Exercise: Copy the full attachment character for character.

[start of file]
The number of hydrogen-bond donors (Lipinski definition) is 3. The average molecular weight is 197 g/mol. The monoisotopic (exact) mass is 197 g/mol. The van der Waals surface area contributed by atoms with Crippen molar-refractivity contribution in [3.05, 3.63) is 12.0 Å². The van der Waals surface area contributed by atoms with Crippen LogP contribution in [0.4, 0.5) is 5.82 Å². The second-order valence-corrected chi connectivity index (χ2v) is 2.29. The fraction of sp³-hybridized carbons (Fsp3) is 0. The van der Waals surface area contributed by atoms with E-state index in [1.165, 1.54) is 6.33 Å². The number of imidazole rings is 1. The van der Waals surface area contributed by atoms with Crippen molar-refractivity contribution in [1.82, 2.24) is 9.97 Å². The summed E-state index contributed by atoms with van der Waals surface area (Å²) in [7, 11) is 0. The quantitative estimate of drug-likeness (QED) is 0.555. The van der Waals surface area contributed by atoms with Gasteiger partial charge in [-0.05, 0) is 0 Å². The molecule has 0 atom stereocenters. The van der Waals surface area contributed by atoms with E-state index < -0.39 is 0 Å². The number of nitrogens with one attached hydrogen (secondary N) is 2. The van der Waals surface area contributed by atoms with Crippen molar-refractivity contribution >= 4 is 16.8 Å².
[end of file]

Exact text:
The number of hydrogen-bond donors (Lipinski definition) is 3. The average molecular weight is 197 g/mol. The monoisotopic (exact) mass is 197 g/mol. The van der Waals surface area contributed by atoms with Crippen molar-refractivity contribution in [3.05, 3.63) is 12.0 Å². The van der Waals surface area contributed by atoms with Crippen LogP contribution in [0.4, 0.5) is 5.82 Å². The second-order valence-corrected chi connectivity index (χ2v) is 2.29. The fraction of sp³-hybridized carbons (Fsp3) is 0. The van der Waals surface area contributed by atoms with E-state index in [1.165, 1.54) is 6.33 Å². The number of imidazole rings is 1. The van der Waals surface area contributed by atoms with Crippen molar-refractivity contribution in [1.82, 2.24) is 9.97 Å². The summed E-state index contributed by atoms with van der Waals surface area (Å²) in [7, 11) is 0. The quantitative estimate of drug-likeness (QED) is 0.555. The van der Waals surface area contributed by atoms with Gasteiger partial charge in [-0.05, 0) is 0 Å². The molecule has 0 atom stereocenters. The van der Waals surface area contributed by atoms with E-state index < -0.39 is 0 Å². The number of nitrogens with one attached hydrogen (secondary N) is 2. The van der Waals surface area contributed by atoms with Crippen molar-refractivity contribution >= 4 is 16.8 Å².